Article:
Octonion
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In mathematics, the octonions are a nonassociative extension of the quaternions. They form an 8dimensional normed division algebra over the real numbers. The octonion algebra is often denoted O.
Lacking the desirable property of associativity, the octonions receive far less attention than the quaternions. Despite this, the octonions retain importance for being related to a number of exceptional structures in mathematics, among them the exceptional Lie groups.
Contents 
History
The octonions were discovered in 1843 by John T. Graves, a friend of William Hamilton, who called them octaves. They were discovered independently by Arthur Cayley, who published the first paper on them in 1845. They are sometimes referred to as Cayley numbers or the Cayley algebra.
Definition
The octonions can be thought of as octets (or 8tuples) of real numbers. Every octonion is a real linear combination of the unit octonions {1, i, j, k, l, li, lj, lk}. That is, every octonion x can be written in the form
 x = x_{0} + x_{1} i + x_{2} j + x_{3} k + x_{4} l + x_{5} li + x_{6} lj + x_{7} lk.
with real coefficients x_{a}.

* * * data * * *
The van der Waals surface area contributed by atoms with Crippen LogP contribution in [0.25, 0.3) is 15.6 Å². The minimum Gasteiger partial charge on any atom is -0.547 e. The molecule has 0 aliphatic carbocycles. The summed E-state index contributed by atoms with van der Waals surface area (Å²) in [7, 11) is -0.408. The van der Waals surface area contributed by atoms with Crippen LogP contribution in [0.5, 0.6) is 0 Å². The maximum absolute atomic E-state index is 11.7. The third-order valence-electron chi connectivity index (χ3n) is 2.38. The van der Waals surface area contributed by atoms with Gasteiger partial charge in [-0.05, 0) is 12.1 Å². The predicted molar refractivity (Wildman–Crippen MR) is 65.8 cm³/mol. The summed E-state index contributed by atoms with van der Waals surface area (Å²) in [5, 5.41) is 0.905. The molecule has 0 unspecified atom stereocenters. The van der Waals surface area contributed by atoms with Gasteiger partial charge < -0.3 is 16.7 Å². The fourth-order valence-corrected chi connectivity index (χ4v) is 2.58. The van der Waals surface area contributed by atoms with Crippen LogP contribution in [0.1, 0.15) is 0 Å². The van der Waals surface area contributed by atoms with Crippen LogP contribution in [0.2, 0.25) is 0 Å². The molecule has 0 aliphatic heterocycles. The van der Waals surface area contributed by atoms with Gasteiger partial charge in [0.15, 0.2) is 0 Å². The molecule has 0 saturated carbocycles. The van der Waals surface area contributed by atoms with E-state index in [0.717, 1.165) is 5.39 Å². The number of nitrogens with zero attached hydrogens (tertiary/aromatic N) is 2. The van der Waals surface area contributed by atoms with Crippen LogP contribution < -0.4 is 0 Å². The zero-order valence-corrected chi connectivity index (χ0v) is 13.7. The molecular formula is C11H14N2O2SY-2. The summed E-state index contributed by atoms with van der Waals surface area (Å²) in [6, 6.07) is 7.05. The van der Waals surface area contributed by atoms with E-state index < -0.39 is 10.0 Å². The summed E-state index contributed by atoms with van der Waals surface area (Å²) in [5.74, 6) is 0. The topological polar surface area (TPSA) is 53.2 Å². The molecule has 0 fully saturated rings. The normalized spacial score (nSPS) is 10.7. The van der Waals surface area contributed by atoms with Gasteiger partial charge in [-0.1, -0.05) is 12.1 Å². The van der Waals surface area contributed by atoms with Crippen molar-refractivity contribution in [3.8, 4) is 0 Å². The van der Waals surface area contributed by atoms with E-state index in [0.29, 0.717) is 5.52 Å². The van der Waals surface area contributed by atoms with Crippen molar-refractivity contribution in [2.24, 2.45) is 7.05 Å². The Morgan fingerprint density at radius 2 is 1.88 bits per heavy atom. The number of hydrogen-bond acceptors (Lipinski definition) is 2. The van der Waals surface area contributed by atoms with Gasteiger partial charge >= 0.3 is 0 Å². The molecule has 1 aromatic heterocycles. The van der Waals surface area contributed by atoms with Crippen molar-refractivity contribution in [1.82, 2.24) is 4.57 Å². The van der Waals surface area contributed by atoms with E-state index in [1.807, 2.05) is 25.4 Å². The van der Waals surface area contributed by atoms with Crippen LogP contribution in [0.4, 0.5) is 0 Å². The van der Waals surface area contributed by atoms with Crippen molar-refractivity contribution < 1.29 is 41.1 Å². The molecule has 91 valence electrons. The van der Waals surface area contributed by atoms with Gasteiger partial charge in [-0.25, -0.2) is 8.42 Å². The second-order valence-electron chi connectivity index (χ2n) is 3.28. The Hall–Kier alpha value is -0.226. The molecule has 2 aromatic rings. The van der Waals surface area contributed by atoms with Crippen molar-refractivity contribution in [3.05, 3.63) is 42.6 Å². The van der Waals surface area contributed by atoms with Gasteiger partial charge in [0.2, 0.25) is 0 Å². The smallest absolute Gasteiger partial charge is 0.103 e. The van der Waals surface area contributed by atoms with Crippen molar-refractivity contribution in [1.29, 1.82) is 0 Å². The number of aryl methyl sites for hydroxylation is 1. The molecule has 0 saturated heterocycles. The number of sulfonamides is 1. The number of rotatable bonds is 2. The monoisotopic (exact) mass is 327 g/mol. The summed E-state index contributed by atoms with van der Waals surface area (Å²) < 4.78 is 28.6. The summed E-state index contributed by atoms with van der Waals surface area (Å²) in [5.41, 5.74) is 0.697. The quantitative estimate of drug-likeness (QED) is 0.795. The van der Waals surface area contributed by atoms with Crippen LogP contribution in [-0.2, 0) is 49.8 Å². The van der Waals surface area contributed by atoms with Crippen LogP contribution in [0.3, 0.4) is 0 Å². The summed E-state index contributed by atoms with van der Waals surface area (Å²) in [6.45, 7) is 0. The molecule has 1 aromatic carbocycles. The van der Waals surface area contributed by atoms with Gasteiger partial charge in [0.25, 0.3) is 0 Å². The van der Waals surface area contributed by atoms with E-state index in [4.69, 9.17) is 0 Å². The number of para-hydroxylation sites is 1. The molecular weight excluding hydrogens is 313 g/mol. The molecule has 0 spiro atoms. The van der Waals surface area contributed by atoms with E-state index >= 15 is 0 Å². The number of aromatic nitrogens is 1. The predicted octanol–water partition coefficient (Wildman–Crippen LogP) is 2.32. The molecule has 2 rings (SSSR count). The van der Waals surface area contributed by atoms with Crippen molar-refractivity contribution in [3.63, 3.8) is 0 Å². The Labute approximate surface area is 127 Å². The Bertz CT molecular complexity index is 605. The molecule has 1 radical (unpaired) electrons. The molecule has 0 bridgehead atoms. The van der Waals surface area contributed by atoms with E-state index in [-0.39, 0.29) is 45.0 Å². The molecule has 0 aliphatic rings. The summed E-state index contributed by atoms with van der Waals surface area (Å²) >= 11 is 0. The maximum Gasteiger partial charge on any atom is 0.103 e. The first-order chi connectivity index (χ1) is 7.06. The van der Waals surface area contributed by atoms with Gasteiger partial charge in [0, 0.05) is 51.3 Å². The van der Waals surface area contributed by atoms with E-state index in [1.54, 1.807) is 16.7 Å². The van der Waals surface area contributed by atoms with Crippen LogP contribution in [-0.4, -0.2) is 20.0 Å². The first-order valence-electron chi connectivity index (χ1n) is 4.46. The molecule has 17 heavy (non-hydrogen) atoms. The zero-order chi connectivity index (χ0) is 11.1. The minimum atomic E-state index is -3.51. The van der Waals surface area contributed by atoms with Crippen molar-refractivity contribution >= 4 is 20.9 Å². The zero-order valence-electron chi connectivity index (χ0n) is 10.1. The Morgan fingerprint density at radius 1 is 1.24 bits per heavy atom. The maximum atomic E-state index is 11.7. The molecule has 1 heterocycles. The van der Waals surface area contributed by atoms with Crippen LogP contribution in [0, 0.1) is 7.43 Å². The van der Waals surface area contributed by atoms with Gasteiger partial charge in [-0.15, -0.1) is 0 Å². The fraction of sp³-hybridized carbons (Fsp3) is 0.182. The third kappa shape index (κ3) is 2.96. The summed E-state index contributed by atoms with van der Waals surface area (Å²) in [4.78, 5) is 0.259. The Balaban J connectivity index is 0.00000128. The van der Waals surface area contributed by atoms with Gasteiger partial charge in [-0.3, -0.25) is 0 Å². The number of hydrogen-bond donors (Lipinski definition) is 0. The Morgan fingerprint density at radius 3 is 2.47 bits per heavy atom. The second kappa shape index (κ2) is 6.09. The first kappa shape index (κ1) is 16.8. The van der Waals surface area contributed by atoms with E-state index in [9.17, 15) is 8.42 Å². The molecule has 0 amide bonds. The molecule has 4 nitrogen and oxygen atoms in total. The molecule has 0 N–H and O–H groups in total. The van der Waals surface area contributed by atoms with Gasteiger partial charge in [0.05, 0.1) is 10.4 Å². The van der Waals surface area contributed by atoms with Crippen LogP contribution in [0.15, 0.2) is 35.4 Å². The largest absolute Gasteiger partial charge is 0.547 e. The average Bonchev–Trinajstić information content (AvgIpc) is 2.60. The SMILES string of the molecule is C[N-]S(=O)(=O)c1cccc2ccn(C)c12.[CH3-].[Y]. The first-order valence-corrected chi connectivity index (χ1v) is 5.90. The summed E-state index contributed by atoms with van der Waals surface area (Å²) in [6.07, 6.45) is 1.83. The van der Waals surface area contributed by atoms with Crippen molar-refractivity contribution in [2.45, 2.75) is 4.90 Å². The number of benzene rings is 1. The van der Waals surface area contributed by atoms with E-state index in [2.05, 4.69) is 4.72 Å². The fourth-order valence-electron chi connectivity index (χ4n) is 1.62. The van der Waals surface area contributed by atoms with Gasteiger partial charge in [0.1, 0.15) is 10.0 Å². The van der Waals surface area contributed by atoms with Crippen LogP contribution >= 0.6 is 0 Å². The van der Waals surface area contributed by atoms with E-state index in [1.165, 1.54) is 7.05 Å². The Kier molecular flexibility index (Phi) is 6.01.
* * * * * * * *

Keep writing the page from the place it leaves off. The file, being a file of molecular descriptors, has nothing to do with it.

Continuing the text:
Addition of octonions is accomplished by adding corresponding coefficients, as with the complex numbers and quaternions. By linearity, multiplication of octonions is completely determined by the multiplication table for the unit octonions given below.
1  i  j  k  l  li  lj  lk 
i  −1  k  −j  −li  l  −lk  lj 
j  −k  −1  i  −lj  lk  l  −li 
k  j  −i  −1  −lk  −lj  li  l 
l  li  lj  lk  −1  −i  −j  −k 
li  −l  −lk  lj  i  −1  −k  j 
lj  lk  −l  −li  j  k  −1  −i 
lk  −lj  li  −l  k  −j  i  −1 
(Note that the basis for the octonions given here is not nearly as universal as the standard basis for the quaternions, however, nearly all other choices differ from this one only in order and sign.)
CayleyDickson construction
A more systematic way of defining the octonions is via the CayleyDickson construction. Just as quaternions can be defined as pairs of complex numbers, the octonions can be defined as pairs of quaternions. Addition is defined pairwise. The product of two pairs of quaternions (a, b) and (c, d) is defined by
 (a, b)(c, d) = (ac − db^{*}, a^{*}d + cb)
where z^{*} denotes the conjugate of the quaternion z. This definition is equivalent to the one given above when the eight unit octonions are identified with the pairs
 (1,0), (i,0), (j,0), (k,0), (0,1), (0,i), (0,j), (0,k)
Fano plane mnemonic
A convenient mnemonic for remembering the products of unit octonions is given by the following diagram:
Missing image
Fano_mnemonic.png
Fano plane mnemonic
This diagram with seven points and seven lines (the circle through i, j, and k is considered a line) is called the Fano plane. Note that the lines are oriented in this diagram. The seven points correspond to the seven standard basis elements of Im(O). Note that each pair of distinct points lies on a unique line and each line runs through exactly three points.
Let (a, b, c) be an ordered triple of points lying on a given line with the order specified by the direction of the arrow. Then multiplication is given by
 ab = c and ba = −c